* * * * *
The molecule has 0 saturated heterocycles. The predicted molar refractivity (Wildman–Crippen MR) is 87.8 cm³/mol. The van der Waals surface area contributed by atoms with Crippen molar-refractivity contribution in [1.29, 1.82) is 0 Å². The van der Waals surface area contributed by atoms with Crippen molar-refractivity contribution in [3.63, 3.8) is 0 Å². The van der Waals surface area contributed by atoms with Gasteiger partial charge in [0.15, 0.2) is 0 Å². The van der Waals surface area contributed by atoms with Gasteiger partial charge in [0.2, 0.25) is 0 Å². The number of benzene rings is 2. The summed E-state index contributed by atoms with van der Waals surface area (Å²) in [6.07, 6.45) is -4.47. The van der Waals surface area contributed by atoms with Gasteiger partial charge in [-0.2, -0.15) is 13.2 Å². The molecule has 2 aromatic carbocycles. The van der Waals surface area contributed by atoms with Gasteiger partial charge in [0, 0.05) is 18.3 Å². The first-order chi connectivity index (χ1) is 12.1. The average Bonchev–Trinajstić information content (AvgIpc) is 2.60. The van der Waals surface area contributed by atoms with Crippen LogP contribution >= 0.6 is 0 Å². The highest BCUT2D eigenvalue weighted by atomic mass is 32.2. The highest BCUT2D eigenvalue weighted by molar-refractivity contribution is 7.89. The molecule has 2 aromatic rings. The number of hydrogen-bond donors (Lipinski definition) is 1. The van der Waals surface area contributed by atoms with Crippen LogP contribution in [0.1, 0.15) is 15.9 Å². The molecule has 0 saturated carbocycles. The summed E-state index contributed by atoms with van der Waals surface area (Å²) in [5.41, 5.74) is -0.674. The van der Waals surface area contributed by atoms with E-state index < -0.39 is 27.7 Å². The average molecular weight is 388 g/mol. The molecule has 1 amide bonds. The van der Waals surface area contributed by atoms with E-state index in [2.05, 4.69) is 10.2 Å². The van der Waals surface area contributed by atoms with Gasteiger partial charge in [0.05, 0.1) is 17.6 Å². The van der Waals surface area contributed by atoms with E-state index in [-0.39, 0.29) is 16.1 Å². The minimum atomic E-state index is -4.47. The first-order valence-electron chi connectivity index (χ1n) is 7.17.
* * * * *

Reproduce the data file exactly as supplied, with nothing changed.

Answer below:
The molecule has 0 saturated heterocycles. The predicted molar refractivity (Wildman–Crippen MR) is 87.8 cm³/mol. The van der Waals surface area contributed by atoms with Crippen molar-refractivity contribution in [1.29, 1.82) is 0 Å². The van der Waals surface area contributed by atoms with Crippen molar-refractivity contribution in [3.63, 3.8) is 0 Å². The van der Waals surface area contributed by atoms with Gasteiger partial charge in [0.15, 0.2) is 0 Å². The van der Waals surface area contributed by atoms with Gasteiger partial charge in [0.2, 0.25) is 0 Å². The number of benzene rings is 2. The summed E-state index contributed by atoms with van der Waals surface area (Å²) in [6.07, 6.45) is -4.47. The van der Waals surface area contributed by atoms with Gasteiger partial charge in [-0.2, -0.15) is 13.2 Å². The molecule has 2 aromatic carbocycles. The van der Waals surface area contributed by atoms with Gasteiger partial charge in [0, 0.05) is 18.3 Å². The first-order chi connectivity index (χ1) is 12.1. The average Bonchev–Trinajstić information content (AvgIpc) is 2.60. The van der Waals surface area contributed by atoms with Crippen LogP contribution >= 0.6 is 0 Å². The highest BCUT2D eigenvalue weighted by atomic mass is 32.2. The highest BCUT2D eigenvalue weighted by molar-refractivity contribution is 7.89. The molecule has 2 aromatic rings. The number of hydrogen-bond donors (Lipinski definition) is 1. The van der Waals surface area contributed by atoms with Crippen LogP contribution in [0.1, 0.15) is 15.9 Å². The molecule has 0 saturated carbocycles. The summed E-state index contributed by atoms with van der Waals surface area (Å²) in [5.41, 5.74) is -0.674. The van der Waals surface area contributed by atoms with E-state index < -0.39 is 27.7 Å². The average molecular weight is 388 g/mol. The molecule has 1 amide bonds. The van der Waals surface area contributed by atoms with E-state index in [2.05, 4.69) is 10.2 Å². The van der Waals surface area contributed by atoms with Gasteiger partial charge in [0.05, 0.1) is 17.6 Å². The van der Waals surface area contributed by atoms with E-state index in [-0.39, 0.29) is 16.1 Å². The minimum atomic E-state index is -4.47. The first-order valence-electron chi connectivity index (χ1n) is 7.17.